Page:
1887

Chapter 15 : Antibiotics That Affect Membrane Permeability

MyBook is a cheap paperback edition of the original book and will be sold at uniform, low price.

Ebook: Choose a downloadable PDF or ePub file. Chapter is a downloadable PDF file. File must be downloaded within 48 hours of purchase

Buy this Chapter
Digital (?) $30.00

Preview this chapter:
Zoom in
Zoomout

Antibiotics That Affect Membrane Permeability, Page 1 of 2

| /docserver/preview/fulltext/10.1128/9781555817794/9781555812584_Chap15-1.gif /docserver/preview/fulltext/10.1128/9781555817794/9781555812584_Chap15-2.gif

Abstract:

The polymyxins are a group of cyclic, polycationic peptide antibiotics with a fatty acid chain attached to the peptide through an amide linkage. They are produced by fermentation of strains of Bacillus polymyxa. Polymyxins B and E (colistin) are the least toxic and are the only polymyxins used clinically. These antibiotics contain a 7-amino-acid ring attached to a 3-amino-acid tail, to which is attached a fatty acyl group. It has been suggested that the fatty acid part of the polymyxin molecule penetrates into the hydrophobic region of the outer membrane and the ammonium groups interact with the lipopolysaccharides and phospholipids, competitively displacing divalent cations (calcium and magnesium) from the negatively charged phospholipid group of the membrane lipids. This displacement disrupts membrane organization and increases the permeability of the membrane. Polymyxins B and E are active almost exclusively against aerobic gram negative bacilli. In particular, they exhibit quite good activity against Pseudomonas aeruginosa. In the past, these polymyxins were often used for the treatment of P. aeruginosa infections. Nowadays, because of the availability of effective and less toxic drugs such as gentamicin, tobramycin, amikacin, ticarcillin, piperacillin, and ceftazidime, polymyxins are not the antibiotics of choice to treat infections caused by this bacterium.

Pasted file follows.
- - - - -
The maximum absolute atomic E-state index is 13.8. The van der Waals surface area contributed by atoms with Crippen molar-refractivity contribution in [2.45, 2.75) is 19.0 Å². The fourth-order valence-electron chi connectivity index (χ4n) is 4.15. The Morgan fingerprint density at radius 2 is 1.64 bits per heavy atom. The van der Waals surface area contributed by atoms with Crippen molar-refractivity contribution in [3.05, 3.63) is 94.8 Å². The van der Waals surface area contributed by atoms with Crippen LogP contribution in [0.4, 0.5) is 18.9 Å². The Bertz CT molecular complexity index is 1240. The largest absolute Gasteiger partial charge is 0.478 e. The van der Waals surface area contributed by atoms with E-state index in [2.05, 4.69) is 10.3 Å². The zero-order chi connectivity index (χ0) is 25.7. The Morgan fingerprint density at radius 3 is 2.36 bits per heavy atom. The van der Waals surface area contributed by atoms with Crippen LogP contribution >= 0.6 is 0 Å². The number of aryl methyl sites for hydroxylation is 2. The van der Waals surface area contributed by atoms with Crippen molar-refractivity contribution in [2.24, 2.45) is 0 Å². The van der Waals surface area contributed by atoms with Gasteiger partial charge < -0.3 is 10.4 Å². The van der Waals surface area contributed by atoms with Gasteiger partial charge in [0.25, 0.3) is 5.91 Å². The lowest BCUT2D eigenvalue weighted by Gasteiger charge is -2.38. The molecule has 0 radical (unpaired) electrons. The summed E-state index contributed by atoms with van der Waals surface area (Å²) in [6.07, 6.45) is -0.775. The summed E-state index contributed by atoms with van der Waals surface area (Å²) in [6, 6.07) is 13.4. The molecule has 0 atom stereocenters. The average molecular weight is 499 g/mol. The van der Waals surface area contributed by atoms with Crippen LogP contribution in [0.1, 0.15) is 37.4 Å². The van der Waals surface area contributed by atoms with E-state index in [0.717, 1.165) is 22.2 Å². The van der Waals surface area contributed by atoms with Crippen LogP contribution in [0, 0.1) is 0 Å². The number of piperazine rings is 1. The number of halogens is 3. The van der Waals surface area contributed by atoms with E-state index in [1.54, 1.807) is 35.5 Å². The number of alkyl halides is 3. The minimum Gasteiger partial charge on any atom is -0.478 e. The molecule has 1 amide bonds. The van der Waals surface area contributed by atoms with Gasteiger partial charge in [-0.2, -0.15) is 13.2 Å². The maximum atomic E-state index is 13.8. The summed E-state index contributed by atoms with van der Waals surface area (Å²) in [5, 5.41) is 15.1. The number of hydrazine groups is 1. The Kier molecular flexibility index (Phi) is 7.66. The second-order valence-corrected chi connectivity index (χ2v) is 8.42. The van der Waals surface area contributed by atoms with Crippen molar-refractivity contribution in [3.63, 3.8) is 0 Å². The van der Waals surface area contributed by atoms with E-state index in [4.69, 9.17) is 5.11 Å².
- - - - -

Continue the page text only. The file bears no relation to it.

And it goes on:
Citation: Mascaretti O. 2003. Antibiotics That Affect Membrane Permeability, p 217-218. In Bacteria versus Antibacterial Agents. ASM Press, Washington, DC. doi: 10.1128/9781555817794.ch15
Highlighted Text: Show | Hide
Loading full text...

Full text loading...

Figures

Image of Figure 15.1
Figure 15.1

Chemical structure of polymyxin B1 sulfate.

Citation: Mascaretti O. 2003. Antibiotics That Affect Membrane Permeability, p 217-218. In Bacteria versus Antibacterial Agents. ASM Press, Washington, DC. doi: 10.1128/9781555817794.ch15
Permissions and Reprints Request Permissions
Download as Powerpoint

References

/content/book/10.1128/9781555817794.chap15
1. Kucers, A.,, S. M. Crowe,, M. L. Grayson,, and J. F. Hoy. 1997. The Use of Antibiotics, 5th ed., p. 667675. Butterworth- Heinemann, Oxford, United Kingdom.
2. Wilkinson, S. 1963. Identity of colistin and polymyxin E. Lancet i:922.

Tables

Generic image for table
Table 15.1

Generic and common trade names of polymyxins, the preparations available, and manufacturers in the United States

Citation: Mascaretti O. 2003. Antibiotics That Affect Membrane Permeability, p 217-218. In Bacteria versus Antibacterial Agents. ASM Press, Washington, DC. doi: 10.1128/9781555817794.ch15

This is a required field
Please enter a valid email address
Please check the format of the address you have entered.
Approval was a Success
Invalid data
An Error Occurred
Approval was partially successful, following selected items could not be processed due to error